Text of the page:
His holiness Sri Sri Ravi Shankar, a spiritual teacher from Tamil Nadu, takes the stage to explain the importance of breathing. “The first thing we do is breathe in and start crying. The last thing we do is breathe out, which makes others cry. If not, we have not lived a very good life.”
His teacher, he tells us, was a man who had been a warrior in the Indo-Pakistan War. After the war, he was a different person, someone who learned to care about and listen to his breath. “It turned a warrior into a spiritual man.” His teacher was known in the community as someone who could answer questions for local authorities – find a man who’d stolen something, or locate lost items.
Shankar is pleased that Indian policemen are now learning the breathing techniques he began studying years ago. “They lower alcoholism, help with depression, reduce suicidal tendencies.” He’s now leading mass breathing workshops, hosted at airfields in India where thousands of students are learning at the same time. “Breath can clease our presence.”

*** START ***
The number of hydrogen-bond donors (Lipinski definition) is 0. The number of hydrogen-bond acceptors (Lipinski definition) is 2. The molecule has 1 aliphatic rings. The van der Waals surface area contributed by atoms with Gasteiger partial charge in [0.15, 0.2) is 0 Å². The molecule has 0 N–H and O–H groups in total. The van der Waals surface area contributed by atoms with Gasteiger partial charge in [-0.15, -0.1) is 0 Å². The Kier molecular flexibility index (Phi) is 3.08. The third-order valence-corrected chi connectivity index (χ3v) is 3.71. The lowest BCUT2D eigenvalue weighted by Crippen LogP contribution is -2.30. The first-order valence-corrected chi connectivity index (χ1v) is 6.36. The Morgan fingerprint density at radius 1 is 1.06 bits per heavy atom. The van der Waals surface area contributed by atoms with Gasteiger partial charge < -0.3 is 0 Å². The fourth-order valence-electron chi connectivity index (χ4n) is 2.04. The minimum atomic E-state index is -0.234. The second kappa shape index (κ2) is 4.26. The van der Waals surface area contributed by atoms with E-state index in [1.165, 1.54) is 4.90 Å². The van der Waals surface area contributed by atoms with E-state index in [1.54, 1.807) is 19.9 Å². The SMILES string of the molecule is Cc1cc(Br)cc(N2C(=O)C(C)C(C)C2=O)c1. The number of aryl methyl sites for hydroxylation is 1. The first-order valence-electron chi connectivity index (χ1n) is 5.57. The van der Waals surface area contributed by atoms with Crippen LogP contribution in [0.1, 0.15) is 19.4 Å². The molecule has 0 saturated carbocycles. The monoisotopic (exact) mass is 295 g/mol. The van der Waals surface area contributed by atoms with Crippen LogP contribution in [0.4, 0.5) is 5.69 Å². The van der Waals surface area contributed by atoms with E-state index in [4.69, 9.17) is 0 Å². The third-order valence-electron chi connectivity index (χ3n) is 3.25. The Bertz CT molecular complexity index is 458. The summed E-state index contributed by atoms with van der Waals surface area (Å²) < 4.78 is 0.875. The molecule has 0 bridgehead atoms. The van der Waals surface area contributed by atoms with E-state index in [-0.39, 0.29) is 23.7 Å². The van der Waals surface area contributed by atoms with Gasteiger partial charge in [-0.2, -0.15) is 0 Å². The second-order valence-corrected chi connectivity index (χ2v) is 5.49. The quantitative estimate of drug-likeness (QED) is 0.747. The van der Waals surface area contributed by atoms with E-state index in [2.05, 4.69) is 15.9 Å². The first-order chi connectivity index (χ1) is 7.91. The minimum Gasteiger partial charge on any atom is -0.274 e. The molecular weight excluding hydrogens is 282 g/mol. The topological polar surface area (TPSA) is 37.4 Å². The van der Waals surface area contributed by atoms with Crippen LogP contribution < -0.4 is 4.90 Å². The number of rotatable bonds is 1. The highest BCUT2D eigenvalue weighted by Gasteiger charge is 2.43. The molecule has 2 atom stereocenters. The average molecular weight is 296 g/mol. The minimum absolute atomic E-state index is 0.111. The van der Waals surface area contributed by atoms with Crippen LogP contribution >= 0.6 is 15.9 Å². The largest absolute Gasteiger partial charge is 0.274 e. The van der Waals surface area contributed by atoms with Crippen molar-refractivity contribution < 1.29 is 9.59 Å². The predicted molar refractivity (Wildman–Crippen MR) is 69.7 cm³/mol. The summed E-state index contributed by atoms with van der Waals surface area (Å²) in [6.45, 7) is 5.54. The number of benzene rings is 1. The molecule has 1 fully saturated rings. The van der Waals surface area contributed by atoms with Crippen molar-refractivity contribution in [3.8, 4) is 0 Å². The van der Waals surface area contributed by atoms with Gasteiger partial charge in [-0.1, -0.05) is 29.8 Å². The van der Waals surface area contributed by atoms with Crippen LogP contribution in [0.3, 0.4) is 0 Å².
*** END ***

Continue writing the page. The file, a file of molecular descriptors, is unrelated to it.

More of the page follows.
(I’m not sure that talks about the benefit of breathing are particularly interesting on stage. Perhaps the workshops he’s offering the next two mornings are going to be easier for the crowd to connect with.)
I don’t how Kaki King’s breathing is, but her guitar playing is pretty kick ass. She closes the afternoon with a set of guitar compositions performed on an amplified acoustic, furious and beautiful flurries of stapping on the neck and body of the instrument. Rolling Stone named her a guitar god in 2006, and that seems like an apt description – her playing is expressive, beautiful and unlike almost everything else I’ve ever heard.